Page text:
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The Library as a Place for Distance Students

Heidi Steiner (L) and Beth Filar-Williams (R)

A recent poll showed that over 90% of academic libraries are offering courses online or at a distance.  Although distance courses offer  select courses leading to associate degrees, undergraduate degrees, and graduate degrees, most of the programs seem to be at the associate degree level.

This was an interesting session in which two librarians from differing academic environments–Heidi Steiner from Norwich University and Beth Filar-Williams from the University of North Carolina (UNC) at Greensboro–described their experiences with distance education.  Although their environments are quite different, their experiences and the issues they have faced are similar.

About 1/3 of students at Norwich University are distance students.  Norwich is a small private military university with about 1,000 students. Classes are held in 11-week quarters, and the programs are designed to be completed in 18 months.  Many students are deployed overseas, and many of them have slow Internet connections.  Others are retirees who like military history; the concept of an online library is very foreign to them.

The UNC-Greensboro has 17,000 students, about 950 of whom are enrolled in completely online degree programs. Many students pursue a hybrid program, taking some courses online and some physically.  The university wants to increase the online learning programs; distance education has been growing rapidly, with a 120% increase since 2003.  Now, new faculty hires are required to teach at least 1 online class.  Many undergraduates take a class online even though they are on campus, and many are in rural areas where Internet connections are problematic.

The largest challenges in distance education are communication and technology, but others such as geography and resources are also important.

  • Communication in virtual media is less natural and more labor intensive than face to face.  It is difficult to do a reference interview–if it happens at all.  Questions take longer to answer because of the absence of facial expressions and body language.  The personal connection is lost, so there are lots of assumptions and miscommunications.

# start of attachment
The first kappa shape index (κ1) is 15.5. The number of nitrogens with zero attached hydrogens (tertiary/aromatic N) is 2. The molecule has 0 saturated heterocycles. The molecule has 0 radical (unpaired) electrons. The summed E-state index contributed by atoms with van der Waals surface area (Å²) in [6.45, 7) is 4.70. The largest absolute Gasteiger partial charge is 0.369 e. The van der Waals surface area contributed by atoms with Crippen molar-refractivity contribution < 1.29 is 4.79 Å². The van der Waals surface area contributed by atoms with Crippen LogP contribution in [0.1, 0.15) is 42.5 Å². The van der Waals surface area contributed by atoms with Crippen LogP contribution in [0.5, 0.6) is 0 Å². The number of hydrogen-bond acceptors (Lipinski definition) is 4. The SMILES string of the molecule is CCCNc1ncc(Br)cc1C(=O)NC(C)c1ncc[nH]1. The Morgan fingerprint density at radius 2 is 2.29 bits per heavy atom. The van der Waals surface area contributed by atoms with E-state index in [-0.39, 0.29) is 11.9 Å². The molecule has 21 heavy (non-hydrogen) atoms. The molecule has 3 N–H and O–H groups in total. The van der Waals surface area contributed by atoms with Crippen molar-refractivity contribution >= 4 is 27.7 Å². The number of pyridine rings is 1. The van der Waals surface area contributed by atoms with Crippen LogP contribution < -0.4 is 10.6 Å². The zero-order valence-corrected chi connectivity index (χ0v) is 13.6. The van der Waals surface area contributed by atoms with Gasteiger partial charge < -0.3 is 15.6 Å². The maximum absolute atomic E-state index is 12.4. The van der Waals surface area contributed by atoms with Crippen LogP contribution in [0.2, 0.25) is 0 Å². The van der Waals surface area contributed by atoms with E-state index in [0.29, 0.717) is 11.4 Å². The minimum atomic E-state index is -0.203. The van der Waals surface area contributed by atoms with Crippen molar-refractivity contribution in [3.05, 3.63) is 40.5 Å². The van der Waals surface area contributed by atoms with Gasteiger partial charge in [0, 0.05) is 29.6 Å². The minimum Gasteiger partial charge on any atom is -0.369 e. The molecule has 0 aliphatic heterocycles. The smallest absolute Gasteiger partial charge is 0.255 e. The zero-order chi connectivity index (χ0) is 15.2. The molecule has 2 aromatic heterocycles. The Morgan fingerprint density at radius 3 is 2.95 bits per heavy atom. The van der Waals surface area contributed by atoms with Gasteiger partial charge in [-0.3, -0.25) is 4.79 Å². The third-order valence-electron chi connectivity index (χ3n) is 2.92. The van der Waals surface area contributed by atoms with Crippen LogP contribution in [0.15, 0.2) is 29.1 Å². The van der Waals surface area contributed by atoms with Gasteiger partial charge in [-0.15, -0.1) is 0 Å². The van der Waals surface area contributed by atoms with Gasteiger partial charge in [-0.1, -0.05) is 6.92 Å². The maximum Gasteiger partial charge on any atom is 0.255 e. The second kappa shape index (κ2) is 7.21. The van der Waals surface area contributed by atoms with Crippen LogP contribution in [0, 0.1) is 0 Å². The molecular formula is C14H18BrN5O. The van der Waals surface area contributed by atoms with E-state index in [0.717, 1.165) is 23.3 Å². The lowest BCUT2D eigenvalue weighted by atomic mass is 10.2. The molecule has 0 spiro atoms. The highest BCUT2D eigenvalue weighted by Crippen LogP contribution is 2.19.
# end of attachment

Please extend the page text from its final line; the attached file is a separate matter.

• Geographic issues revolve around the impossibility of synchronizing schedules: you can’t be there 24/7.
  • Technology problems are worse in a virtual environment.  It is hard to diagnose tech prob at a distance; firewalls, blocked access, lack of software, compatibility issues, and popup blockers are common difficulties.   User error, such as entering the wrong password, also occurs frequently, and the virtual librarian does not have ability to help as fully as possible.
  • Resource problems are going away because of the rise of online resources, e-books, etc., but e-journals and books don’t always fill the void.  Interlibrary loan is very difficult with remote students.

Despite these issues, expectations are high, and there are ACRL standards for equal services to distance students.

At Norwich, online students use a customized web portal.  Every program has its own specific library homepage.  The platform is coded in Drupal, so it is easy to maintain and customize.  UNC has a large library IT department, making it easy to maintain system.  They run their own library web servers.

At both institutions, e-books are very heavily used by the distance students.  Norwich uses Ebook Library, and UNC has several e-book programs.  However, sometimes students still need access to a print collection.  Norwich  will send books anywhere. They pay postage to send; the student pays for return.  However, they also encourage students to use local resources and to choose research topics that they have resources for.  UNC will mail books to students, and they send a prepaid return label.